In my Scam of the Day for August 1, 2014 I first warned you about the danger of the malware referred to as “Backoff” as described in a warning issued by the Department of Homeland Security on July 31st. Backoff is the name of a type of malware that is being used by identity thieves and hackers to infect the point of sale card processors and cash registers of retailers to steal credit card and debit card information which the hackers then sell on black market websites to other identity thieves. This is the same malware that was used in the infamous Target data breach and more recently in the data breaches at Supervalu stores and UPS. The malware is very hard to detect and has resulted in the the theft of millions of credit and debit cards over the last year from, according to the Secret Service, more than 1,000 companies, most of which, still do not even know that their security has been breached which is why this story keeps being repeated as new stores finally become aware of their data breaches. The situation has gotten so dire that the Department of Homeland Security issued a new warning to retailers about Backoff and what companies should be doing. Here is a link to the Department of Homeland Security’s most recent security alert. https://www.us-cert.gov/ncas/current-activity/2014/08/22/Backoff-Point-Sale-Malware-Campaign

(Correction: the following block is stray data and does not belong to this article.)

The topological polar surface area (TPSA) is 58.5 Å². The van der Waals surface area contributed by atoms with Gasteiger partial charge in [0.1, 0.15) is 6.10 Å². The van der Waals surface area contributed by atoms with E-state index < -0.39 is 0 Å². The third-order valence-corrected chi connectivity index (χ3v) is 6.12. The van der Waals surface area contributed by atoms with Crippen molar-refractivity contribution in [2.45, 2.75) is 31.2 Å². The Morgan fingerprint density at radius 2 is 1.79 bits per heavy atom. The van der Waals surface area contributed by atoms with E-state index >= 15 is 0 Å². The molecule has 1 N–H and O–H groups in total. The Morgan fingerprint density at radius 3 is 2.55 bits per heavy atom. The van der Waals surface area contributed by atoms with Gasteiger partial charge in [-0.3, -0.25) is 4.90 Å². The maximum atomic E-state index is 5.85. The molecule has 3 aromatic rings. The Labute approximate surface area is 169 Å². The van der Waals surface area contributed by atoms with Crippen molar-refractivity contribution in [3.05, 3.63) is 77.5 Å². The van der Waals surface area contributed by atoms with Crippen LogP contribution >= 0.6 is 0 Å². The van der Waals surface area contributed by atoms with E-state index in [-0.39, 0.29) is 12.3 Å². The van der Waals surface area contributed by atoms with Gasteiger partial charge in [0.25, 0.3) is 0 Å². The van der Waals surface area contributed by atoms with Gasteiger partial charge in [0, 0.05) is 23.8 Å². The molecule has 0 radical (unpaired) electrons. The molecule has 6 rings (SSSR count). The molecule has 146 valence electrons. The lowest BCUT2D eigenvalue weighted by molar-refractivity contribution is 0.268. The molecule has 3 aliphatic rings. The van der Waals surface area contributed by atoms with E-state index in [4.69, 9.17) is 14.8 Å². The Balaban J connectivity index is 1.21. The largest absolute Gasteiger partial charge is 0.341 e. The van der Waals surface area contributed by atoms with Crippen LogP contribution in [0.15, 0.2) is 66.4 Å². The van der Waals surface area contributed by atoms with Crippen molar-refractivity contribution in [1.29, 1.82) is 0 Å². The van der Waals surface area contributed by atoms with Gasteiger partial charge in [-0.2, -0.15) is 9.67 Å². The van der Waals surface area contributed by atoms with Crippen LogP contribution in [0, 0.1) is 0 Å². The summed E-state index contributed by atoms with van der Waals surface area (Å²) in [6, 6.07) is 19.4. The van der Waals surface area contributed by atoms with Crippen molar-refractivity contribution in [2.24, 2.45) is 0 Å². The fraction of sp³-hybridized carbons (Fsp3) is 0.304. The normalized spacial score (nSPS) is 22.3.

There is much that corporate America should be doing to help protect the security of its data which includes credit and debit card information on all of us. However, there is little we, as individuals, can do to advance this process other than to put pressure on companies to provide better security including two-factor authentication and better passwords. However, what we all should be doing is refraining from using our debit cards for retail transactions because of the limited consumer protection laws that apply when fraudulent debit card purchases are made as well as the serious inconvenience of remedying the problem if your debit card information is stolen. We also should be carefully monitoring our credit card usage for fraudulent use in order to identify as early as possible any data breaches affecting the security of our credit cards. The earlier you recognize that your credit card has been compromised, the easier it is to fix the problem.